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Nope. The only things needed are air, water and energy. It's beautiful.

The Norwegians began making fertilizer from hydroelectricity 100 years ago.

At the turn of this century Professor Kristian Birkeland[1] of the University of Kristiania (soon to be renamed Oslo) was experimenting with a device called the Terella. This was a laboratory model of the earth, complete with magnetic field, placed in an evacuated vessel into which ions could be injected at high voltage. By observing the discharge glow, Birkeland was able to understand the three-dimensional structure of the Aurora Borealis. However, the equipment was expensive and money, then as now, was hard to come by. Kelvin suggested to Birkeland that research into armaments might prove lucrative and allow him to continue with the Terella. This was not the first time this idea had occurred to a physicist, Birkeland with his expertise in electromagnetism, set about producing an elektriske kanon, a rail-gun.

On Feb. 6th, 1902 Birkeland's kanon short-circuited and exploded during a test, but the disappointment he felt was muted by the observation of a disc-shaped arc, spread by the magnetic field, and the smell of nitrogen oxides. The reason this was intriguing was that the world was then gripped by a fear greater even than that of the looming conflict in Central Europe - that of world famine. Chilean nitrate deposits, on which the world depended as a fertilizer, were on the brink of running out, and chemists were scurrying to find an economical way of fixing atmospheric nitrogen. Clearly the acrid brown stench of nitrogen oxides was the smell of nitrogen being fixed, as it was a short hop skip and a jump to nitric acid and any nitrate you please.

Birkeland was not the first to fix nitrogen by electric arc - Crookes in Manchester already had a pilot plant producing calcium nitrate by this means - but the disc-shaped arc promised a high yield[2]. However, a week after the explosion he met a man who was already working on the means which would make economical production possible. That man was Sam Eyde, a civil engineer who was fascinated by the enormous potential of Norway's mountains and rainfall for the production of hydro-electricity. After that things moved with breath-taking speed. A week after meeting, Eyde and Birkeland submitted a patent for artificial fertilizer. They obtained money from the Swedish financiers, the Wallenbergs, and a mere three years later a hydroelectric plant had been built out of the wilderness at Notodden and a Birkeland-Eyde arc furnace was producing the first Norgesalpeter - Norwegian Saltpeter, i.e. calcium nitrate.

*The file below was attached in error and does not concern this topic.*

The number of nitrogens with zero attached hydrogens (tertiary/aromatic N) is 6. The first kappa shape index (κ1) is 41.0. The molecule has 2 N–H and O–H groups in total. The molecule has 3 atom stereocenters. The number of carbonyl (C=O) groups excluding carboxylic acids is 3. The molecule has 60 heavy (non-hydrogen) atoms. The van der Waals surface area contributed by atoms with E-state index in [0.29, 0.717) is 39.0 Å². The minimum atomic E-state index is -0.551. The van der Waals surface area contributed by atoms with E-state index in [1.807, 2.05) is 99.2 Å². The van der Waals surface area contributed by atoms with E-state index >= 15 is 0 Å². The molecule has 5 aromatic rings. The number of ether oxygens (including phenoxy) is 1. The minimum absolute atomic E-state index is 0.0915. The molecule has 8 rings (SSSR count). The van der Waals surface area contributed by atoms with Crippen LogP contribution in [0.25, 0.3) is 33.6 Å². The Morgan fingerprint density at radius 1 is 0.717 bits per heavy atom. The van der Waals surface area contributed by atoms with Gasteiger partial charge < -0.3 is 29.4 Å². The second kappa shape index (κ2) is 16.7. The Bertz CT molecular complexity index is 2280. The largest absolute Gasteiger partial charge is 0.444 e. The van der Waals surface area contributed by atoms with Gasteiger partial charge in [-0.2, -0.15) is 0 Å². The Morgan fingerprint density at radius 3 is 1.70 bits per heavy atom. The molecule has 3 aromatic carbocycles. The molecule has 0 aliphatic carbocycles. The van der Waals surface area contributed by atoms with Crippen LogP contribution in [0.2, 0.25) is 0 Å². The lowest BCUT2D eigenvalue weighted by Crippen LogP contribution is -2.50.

In the same year as the first Norgesalpeter was produced, Fritz Haber discovered a much better way of producing nitrates via ammonia made by what is now known as the Haber process. Indeed, the Norwegians soon abandoned the arc furnaces and adopted Haber's idea. However, Birkeland's discovery had started something irreversible: the large scale development of hydro-electric power in Norway by the company he and Eyde had started: Norsk Hydro.



Peak oil is not an energy crisis. It is a liquid fuel crisis.
by Starvid on Thu Dec 20th, 2007 at 07:31:09 PM EST
[ Parent ]
er... from the citation you used they say they finally embrassed the Haber process  which as far as I know use Natural gas...

Le caoutchouc serait un matériau très précieux, n'était son élasticité qui le rend impropre à tant d'usages.- A.Allais
by armadillos (armadillo2024 (at) free (dotto) fr) on Fri Dec 21st, 2007 at 05:38:20 AM EST
[ Parent ]

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